Deep-sea anthropogenic macrodebris harbours rich and diverse communities of bacteria and archaea

Lucy C. Woodall, Anna Jungblut, Kevin Hopkins, Andy Hall, Laura Robinson, Claire Gwinnett, Gordon L J Paterson

Research output: Contribution to journalArticle (Academic Journal)peer-review

8 Citations (Scopus)
245 Downloads (Pure)

Abstract

The deep sea is the largest biome on earth, and microbes dominate in biomass and abundance. Anthropogenic litter is now almost ubiquitous in this biome, and its deposition creates new habitats and environments, including for microbial assemblages. With the ever increasing accumulation of this debris, it is timely to identify and describe the bacterial and archaeal communities that are able to form biofilms on macrodebris in the deep sea. Using 16S rRNA gene high throughput sequencing, we show for the first time the composition of bacteria and archaea on macrodebris collected from the deep sea. Our data suggest differences in the microbial assemblage composition across litter of different materials including metal, rubber, glass, fabric and plastic. These results imply that anthropogenic macrodebris provide diverse habitats for bacterial and archaeal biofilms and each may harbour distinct microbial communities.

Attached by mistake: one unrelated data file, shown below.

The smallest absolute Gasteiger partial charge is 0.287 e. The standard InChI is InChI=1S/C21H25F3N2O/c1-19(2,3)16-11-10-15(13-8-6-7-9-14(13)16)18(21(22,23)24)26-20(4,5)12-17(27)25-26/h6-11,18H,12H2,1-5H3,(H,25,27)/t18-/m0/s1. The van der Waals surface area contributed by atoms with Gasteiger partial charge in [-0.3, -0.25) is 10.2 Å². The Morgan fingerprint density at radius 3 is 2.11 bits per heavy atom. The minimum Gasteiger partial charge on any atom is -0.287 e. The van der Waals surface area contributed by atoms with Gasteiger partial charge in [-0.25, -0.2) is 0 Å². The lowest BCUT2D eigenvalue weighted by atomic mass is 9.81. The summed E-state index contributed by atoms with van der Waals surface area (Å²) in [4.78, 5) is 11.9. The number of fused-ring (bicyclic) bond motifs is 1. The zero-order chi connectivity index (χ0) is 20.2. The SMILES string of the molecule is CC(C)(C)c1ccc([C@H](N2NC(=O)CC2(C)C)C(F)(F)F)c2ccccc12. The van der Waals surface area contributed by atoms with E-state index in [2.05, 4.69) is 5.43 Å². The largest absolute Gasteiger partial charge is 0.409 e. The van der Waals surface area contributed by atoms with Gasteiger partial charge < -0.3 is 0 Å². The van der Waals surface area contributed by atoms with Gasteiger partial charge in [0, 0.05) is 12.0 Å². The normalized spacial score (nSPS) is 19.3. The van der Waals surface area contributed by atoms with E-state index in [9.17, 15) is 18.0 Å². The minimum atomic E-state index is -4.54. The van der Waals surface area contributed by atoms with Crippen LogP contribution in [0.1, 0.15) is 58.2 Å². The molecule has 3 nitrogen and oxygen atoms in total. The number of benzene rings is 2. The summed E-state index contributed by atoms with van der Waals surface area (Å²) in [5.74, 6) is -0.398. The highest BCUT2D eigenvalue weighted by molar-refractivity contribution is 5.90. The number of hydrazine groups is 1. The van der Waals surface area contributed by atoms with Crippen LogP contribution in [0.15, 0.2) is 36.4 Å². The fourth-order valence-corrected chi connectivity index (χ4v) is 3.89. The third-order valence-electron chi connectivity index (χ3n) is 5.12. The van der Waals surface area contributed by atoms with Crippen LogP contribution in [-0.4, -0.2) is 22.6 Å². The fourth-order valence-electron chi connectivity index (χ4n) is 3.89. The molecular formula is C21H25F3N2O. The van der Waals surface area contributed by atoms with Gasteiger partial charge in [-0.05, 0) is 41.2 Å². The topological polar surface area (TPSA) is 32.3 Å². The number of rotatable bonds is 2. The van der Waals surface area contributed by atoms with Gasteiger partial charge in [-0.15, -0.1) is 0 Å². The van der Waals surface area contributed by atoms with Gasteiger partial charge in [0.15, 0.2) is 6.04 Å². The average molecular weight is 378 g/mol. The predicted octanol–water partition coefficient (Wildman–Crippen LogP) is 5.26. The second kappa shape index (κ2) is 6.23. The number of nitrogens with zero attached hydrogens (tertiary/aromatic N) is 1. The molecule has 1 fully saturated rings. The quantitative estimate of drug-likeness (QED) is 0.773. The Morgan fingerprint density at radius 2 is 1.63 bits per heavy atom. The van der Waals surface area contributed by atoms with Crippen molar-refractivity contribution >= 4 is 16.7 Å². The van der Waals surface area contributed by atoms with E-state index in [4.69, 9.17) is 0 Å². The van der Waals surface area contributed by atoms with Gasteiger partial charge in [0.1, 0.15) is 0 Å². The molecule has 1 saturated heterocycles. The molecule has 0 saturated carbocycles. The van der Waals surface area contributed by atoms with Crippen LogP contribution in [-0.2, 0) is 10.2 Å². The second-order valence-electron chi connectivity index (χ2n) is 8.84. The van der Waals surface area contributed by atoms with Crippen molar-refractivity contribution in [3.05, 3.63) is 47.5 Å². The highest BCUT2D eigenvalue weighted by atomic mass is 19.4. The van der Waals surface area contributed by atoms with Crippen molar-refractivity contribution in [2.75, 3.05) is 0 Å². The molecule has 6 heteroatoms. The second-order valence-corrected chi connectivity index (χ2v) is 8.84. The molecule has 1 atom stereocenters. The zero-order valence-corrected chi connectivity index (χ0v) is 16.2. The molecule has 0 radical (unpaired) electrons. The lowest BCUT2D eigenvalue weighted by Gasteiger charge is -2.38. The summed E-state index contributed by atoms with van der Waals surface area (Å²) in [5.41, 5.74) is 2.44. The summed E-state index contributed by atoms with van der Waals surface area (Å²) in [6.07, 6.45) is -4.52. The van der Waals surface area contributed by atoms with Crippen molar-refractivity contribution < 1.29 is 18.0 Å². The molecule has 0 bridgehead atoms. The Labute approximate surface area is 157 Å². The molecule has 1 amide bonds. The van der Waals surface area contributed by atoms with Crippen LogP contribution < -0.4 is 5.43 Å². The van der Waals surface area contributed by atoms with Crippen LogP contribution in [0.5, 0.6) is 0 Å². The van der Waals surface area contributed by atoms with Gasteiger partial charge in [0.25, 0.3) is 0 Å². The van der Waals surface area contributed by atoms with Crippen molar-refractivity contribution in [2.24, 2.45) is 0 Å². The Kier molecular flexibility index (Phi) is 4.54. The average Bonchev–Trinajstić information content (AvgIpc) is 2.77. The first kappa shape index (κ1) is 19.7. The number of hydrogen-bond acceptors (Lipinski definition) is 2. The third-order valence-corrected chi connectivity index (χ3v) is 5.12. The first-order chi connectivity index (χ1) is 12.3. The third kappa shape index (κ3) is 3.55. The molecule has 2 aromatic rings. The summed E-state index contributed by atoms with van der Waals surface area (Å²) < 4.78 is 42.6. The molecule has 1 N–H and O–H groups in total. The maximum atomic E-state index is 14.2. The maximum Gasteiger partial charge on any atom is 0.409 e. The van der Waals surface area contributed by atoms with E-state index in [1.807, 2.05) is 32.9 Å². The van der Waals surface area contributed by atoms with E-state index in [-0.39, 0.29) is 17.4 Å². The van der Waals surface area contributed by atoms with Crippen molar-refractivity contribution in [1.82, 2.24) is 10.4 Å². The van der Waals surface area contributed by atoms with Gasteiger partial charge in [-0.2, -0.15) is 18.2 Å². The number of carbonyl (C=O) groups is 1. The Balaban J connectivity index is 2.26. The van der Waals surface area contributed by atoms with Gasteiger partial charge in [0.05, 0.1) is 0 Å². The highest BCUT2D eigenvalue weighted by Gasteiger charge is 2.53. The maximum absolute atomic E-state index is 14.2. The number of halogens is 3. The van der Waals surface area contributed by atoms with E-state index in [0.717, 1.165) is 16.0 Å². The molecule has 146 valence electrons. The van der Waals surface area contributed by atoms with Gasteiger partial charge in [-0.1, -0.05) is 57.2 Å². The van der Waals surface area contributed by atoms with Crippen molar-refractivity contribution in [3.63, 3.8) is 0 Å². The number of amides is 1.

Original languageEnglish
Article numbere0206220
Number of pages11
JournalPLoS ONE
Volume13
Issue number11
DOIs
Publication statusPublished - 28 Nov 2018

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